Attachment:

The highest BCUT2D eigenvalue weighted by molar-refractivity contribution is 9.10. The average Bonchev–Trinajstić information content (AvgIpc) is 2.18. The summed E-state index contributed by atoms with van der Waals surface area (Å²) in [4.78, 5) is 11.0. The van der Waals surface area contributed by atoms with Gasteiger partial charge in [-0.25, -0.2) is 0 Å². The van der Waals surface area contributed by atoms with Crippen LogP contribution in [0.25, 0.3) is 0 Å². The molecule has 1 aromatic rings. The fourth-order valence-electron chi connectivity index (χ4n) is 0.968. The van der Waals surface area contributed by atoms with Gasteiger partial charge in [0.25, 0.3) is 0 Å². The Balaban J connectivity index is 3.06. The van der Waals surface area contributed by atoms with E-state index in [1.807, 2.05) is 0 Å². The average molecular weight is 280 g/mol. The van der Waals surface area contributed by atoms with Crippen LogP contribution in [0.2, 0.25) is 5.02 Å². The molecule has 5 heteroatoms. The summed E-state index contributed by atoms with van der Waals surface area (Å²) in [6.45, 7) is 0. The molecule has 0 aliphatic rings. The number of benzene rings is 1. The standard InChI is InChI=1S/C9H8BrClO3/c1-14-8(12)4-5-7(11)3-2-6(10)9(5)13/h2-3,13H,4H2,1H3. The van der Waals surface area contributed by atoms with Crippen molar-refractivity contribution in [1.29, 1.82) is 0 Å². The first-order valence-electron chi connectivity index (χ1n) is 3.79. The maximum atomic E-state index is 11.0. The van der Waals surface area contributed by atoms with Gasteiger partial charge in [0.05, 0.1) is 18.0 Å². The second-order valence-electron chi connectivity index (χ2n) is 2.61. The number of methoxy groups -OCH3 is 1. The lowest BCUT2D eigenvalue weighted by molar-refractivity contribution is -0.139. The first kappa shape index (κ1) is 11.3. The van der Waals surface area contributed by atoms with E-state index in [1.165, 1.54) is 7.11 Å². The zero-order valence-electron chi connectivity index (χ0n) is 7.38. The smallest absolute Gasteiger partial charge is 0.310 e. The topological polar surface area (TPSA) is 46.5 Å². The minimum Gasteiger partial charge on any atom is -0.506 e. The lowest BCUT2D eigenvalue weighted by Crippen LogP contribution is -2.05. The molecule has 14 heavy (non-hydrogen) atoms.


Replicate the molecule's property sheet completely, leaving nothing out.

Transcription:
The highest BCUT2D eigenvalue weighted by molar-refractivity contribution is 9.10. The average Bonchev–Trinajstić information content (AvgIpc) is 2.18. The summed E-state index contributed by atoms with van der Waals surface area (Å²) in [4.78, 5) is 11.0. The van der Waals surface area contributed by atoms with Gasteiger partial charge in [-0.25, -0.2) is 0 Å². The van der Waals surface area contributed by atoms with Crippen LogP contribution in [0.25, 0.3) is 0 Å². The molecule has 1 aromatic rings. The fourth-order valence-electron chi connectivity index (χ4n) is 0.968. The van der Waals surface area contributed by atoms with Gasteiger partial charge in [0.25, 0.3) is 0 Å². The Balaban J connectivity index is 3.06. The van der Waals surface area contributed by atoms with E-state index in [1.807, 2.05) is 0 Å². The average molecular weight is 280 g/mol. The van der Waals surface area contributed by atoms with Crippen LogP contribution in [0.2, 0.25) is 5.02 Å². The molecule has 5 heteroatoms. The summed E-state index contributed by atoms with van der Waals surface area (Å²) in [6.45, 7) is 0. The molecule has 0 aliphatic rings. The number of benzene rings is 1. The standard InChI is InChI=1S/C9H8BrClO3/c1-14-8(12)4-5-7(11)3-2-6(10)9(5)13/h2-3,13H,4H2,1H3. The van der Waals surface area contributed by atoms with Crippen molar-refractivity contribution in [1.29, 1.82) is 0 Å². The first-order valence-electron chi connectivity index (χ1n) is 3.79. The maximum atomic E-state index is 11.0. The van der Waals surface area contributed by atoms with Gasteiger partial charge in [0.05, 0.1) is 18.0 Å². The second-order valence-electron chi connectivity index (χ2n) is 2.61. The number of methoxy groups -OCH3 is 1. The lowest BCUT2D eigenvalue weighted by molar-refractivity contribution is -0.139. The first kappa shape index (κ1) is 11.3. The van der Waals surface area contributed by atoms with E-state index in [1.165, 1.54) is 7.11 Å². The zero-order valence-electron chi connectivity index (χ0n) is 7.38. The smallest absolute Gasteiger partial charge is 0.310 e. The topological polar surface area (TPSA) is 46.5 Å². The minimum Gasteiger partial charge on any atom is -0.506 e. The lowest BCUT2D eigenvalue weighted by Crippen LogP contribution is -2.05. The molecule has 14 heavy (non-hydrogen) atoms.